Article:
17. Assessment of the histopathological lesions and chemical analysis of feral cats to the smoke from the Kuwait oil fires.

    PubMed

    Moeller, R B; Kalasinsky, V F; Razzaque, M; Centeno, J A; Dick, E J; Abdal, M; Petrov, I I; DeWitt, T W; al-Attar, M; Pletcher, J M

    1994-01-01

    Twenty-six adult or subadult feral cats were collected from Kuwait approximately 8 months after the ignition of the Kuwait oil wells. These animals were obtained from two sources: 12 animals from Kuwait City, a relatively smoke-free area, and 14 from the city of Ahmadi, an area with heavy smoke. Animals were euthanized and a complete set of tissues consisting of all major organs was taken for histopathology. Samples of lung, liver, kidney, urine, and blood were also taken for toxicology. Histopathological lesions observed in the lung were mild accumulations of anthracotic pigment in the lungs of 17 cats. Hyperplasia of the bronchial and bronchiolar gland in 8 cats, and smooth muscle hyperplasia of bronchioles in 14 cats. Tracheal gland hyperplasia was observed in 7 cats, and minimal squamous metaplasia of the tracheal mucosa in 17 cats, Laryngeal lesions consisted of submucosal gland hyperplasia in 2 cats and squamous metaplasia of the mucosa in 5 cats. Hyperplasia of the nasal submucosal glands was observed in 6 animals. The pharyngeal mucosa as well as other organs and organ systems were normal in all cats. Atomic absorption analysis for 11 metals was performed; vanadium and nickel levels (two metals that were present in the smoke from the oil fires) are not indicative of substantial exposure to the oil fires. Based on the histopathological findings and toxicological analysis, it is felt that inhalation of air contaminated with smoke from the oil fires had little or no long-term effect on the animals examined.

  18. Clinical, histopathological and genetic studies in a case of fatal familial insomnia with review of the literature.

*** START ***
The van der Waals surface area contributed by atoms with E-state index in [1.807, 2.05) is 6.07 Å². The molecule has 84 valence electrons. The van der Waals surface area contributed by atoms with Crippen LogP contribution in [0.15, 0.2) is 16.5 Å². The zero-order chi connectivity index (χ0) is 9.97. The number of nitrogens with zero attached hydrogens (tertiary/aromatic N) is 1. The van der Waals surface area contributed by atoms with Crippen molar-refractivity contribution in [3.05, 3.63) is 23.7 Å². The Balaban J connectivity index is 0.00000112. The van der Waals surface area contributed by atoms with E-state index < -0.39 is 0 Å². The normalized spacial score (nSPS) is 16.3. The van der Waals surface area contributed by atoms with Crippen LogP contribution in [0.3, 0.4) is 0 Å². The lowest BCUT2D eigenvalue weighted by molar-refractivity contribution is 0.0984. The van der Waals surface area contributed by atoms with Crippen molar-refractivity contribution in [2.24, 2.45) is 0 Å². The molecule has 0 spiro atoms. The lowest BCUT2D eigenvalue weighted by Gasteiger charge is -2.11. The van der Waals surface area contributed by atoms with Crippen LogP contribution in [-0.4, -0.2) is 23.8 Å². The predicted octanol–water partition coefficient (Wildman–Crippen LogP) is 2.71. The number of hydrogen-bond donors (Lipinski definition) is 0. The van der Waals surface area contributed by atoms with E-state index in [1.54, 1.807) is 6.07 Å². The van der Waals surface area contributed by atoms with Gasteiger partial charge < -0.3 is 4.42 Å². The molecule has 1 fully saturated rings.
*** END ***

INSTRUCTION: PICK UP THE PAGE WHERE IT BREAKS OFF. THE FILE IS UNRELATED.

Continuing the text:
PubMed

    Peng, Bin; Zhang, Shenqi; Dong, Hongjuan; Lu, Zuneng

    2015-01-01

    To explore clinical, histopathological and genetic features of a case with fatal familial insomnia (FFI) and review the related literatures. A middle-aged woman who complained of "insomnia for 9 months and psychosis for 3 months" was suspicious of FFI. The clinical features of the patient were analyzed, and the dead patient was examined by autopsy and the brain tissues were obtained for histopathological studies, and the blood samples from the patient and some of her familial members were collected for the sequencing of prion protein gene (PRNP). The main clinical features included intractable insomnia, psychiatric symptoms and abnormal night sleep behavior, unsteady gait, difficulty swallowing, sudden death, and positive family history. The pathological studies showed neuronal loss and gliosis of multiple brain tissues in the proband, predominated with thalamus; and analysis of PRNP revealed gene D178N mutation, and linkage with 129 methionine (Met) allele in the proband and a relative. FFI patients may manifest as sudden death, and may have prominent psychiatric symptoms; the corresponding gene mutation could occur in the asymptomatic carriers; the data of autopsy and brain tissue pathology is helpful for further understanding of this disease.

  19. Value of histopathologic examination of uterine products after first-trimester miscarriage.

    PubMed

    Alsibiani, Sharifa Ali

    2014-01-01